The Aviation History of Port Washington, Long Island

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The Aviation History of Port Washington, Long Island

1. Amphibious Aircraft Development:

Water, not land, drew aviation to Port Washington, Long Island. Like the Hempstead Plains, the flat expanse of Manhasset Bay fronting it, evoking nautical images, became inextricably tied to aeronautical development during the first half of the 20th century. Its calm, deep waters– centrally located only 15 miles from New York City, yet at the threshold of the Atlantic Ocean and the European continent-proved the ideal breeding ground for craft which combined the buoyancy of the boat with the aerodynamics of the airplane.

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Wealthy aristocrats, such as Guggenheim and Vanderbilt-engaging in yachting on the very waters which were overlooked by their opulent, North Shore mansions-and endowed with significant wealth for the activity, logically sublimated the sport to flying, transitioning from floating craft to air craft. Nautical designers, facilitating this change, equally progressed to this new technology, and Port Washington’s Manhasset Bay, like Nassau County’s Hempstead Plains, rapidly became the cradle of seaplane aviation China’s silk road economic belt.

Glenn Curtiss, soon to become synonymous with this branch, both designed and successfully tested the first dual-mode, sea-and-sky airframe, the “F” Boat, here in 1912, inherently expressed in its very name, the “Port Washington,” and its succeeding, larger and improved-performance “M” (for “modified”) version, met the US Navy’s specifications for such a seaplane and resulted in an order five years later, in 1917.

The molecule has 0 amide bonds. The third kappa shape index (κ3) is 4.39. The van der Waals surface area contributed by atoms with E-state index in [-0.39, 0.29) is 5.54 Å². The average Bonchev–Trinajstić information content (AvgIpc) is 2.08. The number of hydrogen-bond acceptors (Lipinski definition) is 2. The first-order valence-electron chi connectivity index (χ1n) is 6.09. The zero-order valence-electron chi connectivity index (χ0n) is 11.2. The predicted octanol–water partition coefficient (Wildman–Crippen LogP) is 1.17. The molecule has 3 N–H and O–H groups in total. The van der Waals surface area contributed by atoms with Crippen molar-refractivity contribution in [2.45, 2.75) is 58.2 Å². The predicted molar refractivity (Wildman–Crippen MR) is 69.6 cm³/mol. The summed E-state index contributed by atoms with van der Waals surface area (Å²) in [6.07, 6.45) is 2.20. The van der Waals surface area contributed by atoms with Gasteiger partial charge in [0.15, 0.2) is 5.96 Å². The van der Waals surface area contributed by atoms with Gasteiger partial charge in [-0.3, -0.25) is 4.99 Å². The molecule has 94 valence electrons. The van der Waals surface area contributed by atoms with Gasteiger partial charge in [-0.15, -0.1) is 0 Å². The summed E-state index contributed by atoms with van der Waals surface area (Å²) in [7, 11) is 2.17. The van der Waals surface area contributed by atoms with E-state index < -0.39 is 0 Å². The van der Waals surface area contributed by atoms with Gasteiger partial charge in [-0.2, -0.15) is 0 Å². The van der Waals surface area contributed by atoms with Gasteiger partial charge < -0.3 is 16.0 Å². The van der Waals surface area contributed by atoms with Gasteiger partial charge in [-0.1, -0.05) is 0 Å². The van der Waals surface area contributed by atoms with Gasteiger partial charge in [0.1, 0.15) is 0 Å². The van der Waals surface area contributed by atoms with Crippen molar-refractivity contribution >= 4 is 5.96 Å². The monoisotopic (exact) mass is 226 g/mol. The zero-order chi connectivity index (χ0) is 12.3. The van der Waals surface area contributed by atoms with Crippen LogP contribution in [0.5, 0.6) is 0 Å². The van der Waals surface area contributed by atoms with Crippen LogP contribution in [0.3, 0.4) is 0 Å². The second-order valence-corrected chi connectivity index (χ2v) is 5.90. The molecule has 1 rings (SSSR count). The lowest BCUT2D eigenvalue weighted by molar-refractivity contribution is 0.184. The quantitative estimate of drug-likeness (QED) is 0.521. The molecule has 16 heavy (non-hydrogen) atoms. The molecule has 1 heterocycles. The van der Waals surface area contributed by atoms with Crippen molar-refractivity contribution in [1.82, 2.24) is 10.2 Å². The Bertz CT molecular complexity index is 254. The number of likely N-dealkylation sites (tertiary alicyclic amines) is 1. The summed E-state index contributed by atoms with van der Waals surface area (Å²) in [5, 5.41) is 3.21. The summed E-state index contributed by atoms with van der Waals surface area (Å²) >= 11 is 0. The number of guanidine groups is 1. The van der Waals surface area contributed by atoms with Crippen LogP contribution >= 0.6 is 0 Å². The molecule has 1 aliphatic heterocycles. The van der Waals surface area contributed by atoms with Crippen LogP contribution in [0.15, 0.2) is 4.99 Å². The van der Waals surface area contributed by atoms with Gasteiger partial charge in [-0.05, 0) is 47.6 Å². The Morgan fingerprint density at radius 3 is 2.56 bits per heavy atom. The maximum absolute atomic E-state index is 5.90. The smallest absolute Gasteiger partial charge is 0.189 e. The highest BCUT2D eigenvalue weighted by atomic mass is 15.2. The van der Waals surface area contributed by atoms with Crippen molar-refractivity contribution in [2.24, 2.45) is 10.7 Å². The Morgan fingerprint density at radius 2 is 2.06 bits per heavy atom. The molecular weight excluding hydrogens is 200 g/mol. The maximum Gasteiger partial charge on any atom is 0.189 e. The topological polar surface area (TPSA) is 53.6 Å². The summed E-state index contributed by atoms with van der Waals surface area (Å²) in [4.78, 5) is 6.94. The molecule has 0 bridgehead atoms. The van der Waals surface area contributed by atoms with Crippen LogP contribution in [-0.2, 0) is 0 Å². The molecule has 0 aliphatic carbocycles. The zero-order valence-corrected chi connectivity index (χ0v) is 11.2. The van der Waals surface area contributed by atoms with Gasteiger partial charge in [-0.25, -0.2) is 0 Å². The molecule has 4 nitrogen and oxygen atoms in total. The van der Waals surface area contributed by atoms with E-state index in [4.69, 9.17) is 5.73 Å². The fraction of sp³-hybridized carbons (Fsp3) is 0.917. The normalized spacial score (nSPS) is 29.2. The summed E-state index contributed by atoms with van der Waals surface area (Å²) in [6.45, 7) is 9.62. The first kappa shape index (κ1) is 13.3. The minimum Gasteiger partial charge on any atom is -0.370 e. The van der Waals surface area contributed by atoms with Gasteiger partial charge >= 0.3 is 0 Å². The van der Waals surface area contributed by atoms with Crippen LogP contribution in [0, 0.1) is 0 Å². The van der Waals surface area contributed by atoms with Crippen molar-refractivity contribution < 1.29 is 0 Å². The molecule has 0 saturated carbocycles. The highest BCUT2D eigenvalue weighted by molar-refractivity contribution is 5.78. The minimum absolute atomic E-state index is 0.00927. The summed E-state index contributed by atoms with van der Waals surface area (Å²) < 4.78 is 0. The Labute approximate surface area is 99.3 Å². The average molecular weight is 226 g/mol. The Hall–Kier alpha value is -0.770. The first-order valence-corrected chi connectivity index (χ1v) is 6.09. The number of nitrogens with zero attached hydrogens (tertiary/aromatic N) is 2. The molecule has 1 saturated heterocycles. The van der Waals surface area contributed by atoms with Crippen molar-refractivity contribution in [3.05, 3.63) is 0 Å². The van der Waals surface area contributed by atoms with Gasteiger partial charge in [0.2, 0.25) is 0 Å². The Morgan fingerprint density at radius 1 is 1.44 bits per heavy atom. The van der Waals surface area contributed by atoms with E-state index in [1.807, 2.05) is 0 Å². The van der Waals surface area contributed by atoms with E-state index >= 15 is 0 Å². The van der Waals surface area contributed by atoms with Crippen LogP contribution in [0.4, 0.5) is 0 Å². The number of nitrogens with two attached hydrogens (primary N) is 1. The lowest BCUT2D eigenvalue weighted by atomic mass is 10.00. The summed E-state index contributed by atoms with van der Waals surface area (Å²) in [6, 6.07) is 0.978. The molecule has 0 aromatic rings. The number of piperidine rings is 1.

Having already constructed a seaplane base here the previous year, with workshops, hangars, and ramps, Curtiss was able to offer an array of related services, including floatplane testing, pilot training, and public familiarization rides, and this branch was officially established in July when 12 men from Yale University, forming the First Yale Aviation Unit, received Naval pilot training here from Curtiss School Instructor David McCulloch in an “F” Boat. The fleet later encompassed “M” Boat, N-9, and R-9 aircraft.

If Manhasset Bay had been a mirror, it would have reflected an increasing number of speed, altitude, and distance records written above it. In October of 1919, for instance, Caleb Bragg, a local resident, attained a 19,100-foot altitude in a Loening Monoplane, while David McCulloch himself climbed 400 feet higher two years later, in August, a record applicable to both land- and seaplanes because of the four people it carried.

Port Washington also served as the home base of an airline which, established in 1919 and operating four, six-passenger Curtiss flying boats, served the Long Island-Atlantic City route, long before casinos were ever envisioned there.

Continually using Manhasset Bay as an aquatic testing surface, Curtiss initiated a series of floatable, powerless glider flights on September 6, 1922. Towed by a speedboat back to its hangar after four unsuccessful attempts to attain sufficient lift off of Port Washington, the sailplane, a miniaturized version of the Navy-Curtiss NC flying boat with a 24-foot-long duralumin hull; a modified bow; 28-foot, silk-covered wings; spruce struts; and the Curtiss signature shoulder yoke control system; finally harnessed a hitherto absent breeze and surrendered to the air for a sustained, nine-second aerial interlude, permitting him to release his grasp of the tow rope for the first time that day. Formerly restricted to land and hilltop launches, gliding now expanded to the aquatic realm.

“This is the first step in sea soaring,” Curtiss proclaimed. Unlike the traditional, land-based gliders, which maintained balance by means of vertical currents, its nautical counterpart negotiated sea-air whose currents moved parallel with the water and needed to emulate the albatross bird, “which takes off from a wave and soars immediately,” according to him. In order to continue soaring, he needed to “have knowledge of the variations of air currents over the water,” the intended aim of his initial experiments.

Subsequent flights demonstrated that the absence of a breeze and not an inherent design deficiency, was the culprit of the first four failed attempts, which had exhibited optimum balance and control before having been released from their tethers.

Some of these aviation advancements were not without support and financial backing. In 1926, for example, Sands Point resident Daniel Guggenheim and his son, Harry, promoted air competitions and provided incentives to improve aeronautical safety and reliability.

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